We are at an incredibly exciting moment in the movement for marriage equality for same-sex couples in the United States. Since the beginning of 2013, we have seen the United States Supreme Court strike down the core of the federal Defense of Marriage Act (DOMA) and rule on Proposition 8, restoring the freedom to marry in California; three more states enact marriage equality legislation over the course of a few short weeks (after years of work by advocates on the ground); and public opinion polls continuing to show well over majority support for the freedom of lesbian and gay citizens to marry.
The story of how we got here reads very much like those of the civil rights movements that have come before: working to change both the law and the hearts and minds of the general public through engagement with every branch of government, coalition building, and people sharing their own stories with neighbors, relatives, friends, and co-workers—a relentless mixture of labor and progress and setbacks.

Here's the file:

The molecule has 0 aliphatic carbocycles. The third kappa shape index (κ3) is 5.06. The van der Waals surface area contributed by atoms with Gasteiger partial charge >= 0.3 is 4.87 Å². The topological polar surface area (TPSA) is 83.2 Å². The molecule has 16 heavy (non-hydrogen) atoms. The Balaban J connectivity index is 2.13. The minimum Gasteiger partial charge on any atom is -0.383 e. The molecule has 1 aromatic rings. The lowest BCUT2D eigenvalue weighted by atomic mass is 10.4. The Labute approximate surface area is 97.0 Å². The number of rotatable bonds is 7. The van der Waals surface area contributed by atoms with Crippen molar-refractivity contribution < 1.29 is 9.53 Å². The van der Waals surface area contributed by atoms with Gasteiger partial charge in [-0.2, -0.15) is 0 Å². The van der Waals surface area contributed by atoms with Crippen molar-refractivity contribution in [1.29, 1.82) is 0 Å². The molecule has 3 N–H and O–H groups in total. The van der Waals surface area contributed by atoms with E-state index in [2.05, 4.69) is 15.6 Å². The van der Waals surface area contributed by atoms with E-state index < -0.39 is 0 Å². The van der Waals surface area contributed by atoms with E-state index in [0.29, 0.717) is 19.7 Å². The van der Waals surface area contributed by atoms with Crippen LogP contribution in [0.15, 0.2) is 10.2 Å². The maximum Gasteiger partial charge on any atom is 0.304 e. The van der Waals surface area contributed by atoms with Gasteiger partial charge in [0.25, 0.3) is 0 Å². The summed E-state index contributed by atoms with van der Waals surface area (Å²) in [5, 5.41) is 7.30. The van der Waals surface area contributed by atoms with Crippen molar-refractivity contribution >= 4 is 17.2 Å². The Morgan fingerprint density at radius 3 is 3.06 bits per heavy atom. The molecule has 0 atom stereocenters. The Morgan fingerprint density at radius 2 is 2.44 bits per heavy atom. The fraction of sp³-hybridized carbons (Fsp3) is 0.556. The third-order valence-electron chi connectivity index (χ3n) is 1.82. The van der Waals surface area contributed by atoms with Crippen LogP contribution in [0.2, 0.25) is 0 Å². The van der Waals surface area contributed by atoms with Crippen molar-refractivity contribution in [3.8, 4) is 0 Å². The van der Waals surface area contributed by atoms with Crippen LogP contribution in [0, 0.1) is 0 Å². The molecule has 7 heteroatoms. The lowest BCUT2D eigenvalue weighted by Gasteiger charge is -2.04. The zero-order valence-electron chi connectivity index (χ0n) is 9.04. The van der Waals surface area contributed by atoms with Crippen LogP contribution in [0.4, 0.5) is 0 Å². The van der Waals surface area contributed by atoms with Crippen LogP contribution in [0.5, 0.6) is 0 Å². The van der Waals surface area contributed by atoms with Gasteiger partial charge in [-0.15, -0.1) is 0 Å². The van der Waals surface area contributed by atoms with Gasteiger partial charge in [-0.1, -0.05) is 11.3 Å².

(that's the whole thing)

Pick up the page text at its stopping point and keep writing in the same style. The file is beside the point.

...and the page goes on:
I became a part of this work precisely because it is the civil rights movement of our time. I grew up steeped in the social justice legacy of the Reform Movement—a product of my home congregations, Greene Family Camp, and Kutz Camp; an active NFTYite; a leader of the Reform chavurah at Brandeis University; and a legislative assistant at the Religious Action Center of Reform Judaism. I inherited that legacy from a family immersed in commitment to tikkun olam, including from my grandfather, who lived by the words of the prophet Micah that hung prominently on his wall: "To do justly, to love mercy, and to walk humbly with your God." All of this led to my decision to go to law school and pursue cutting-edge civil rights work.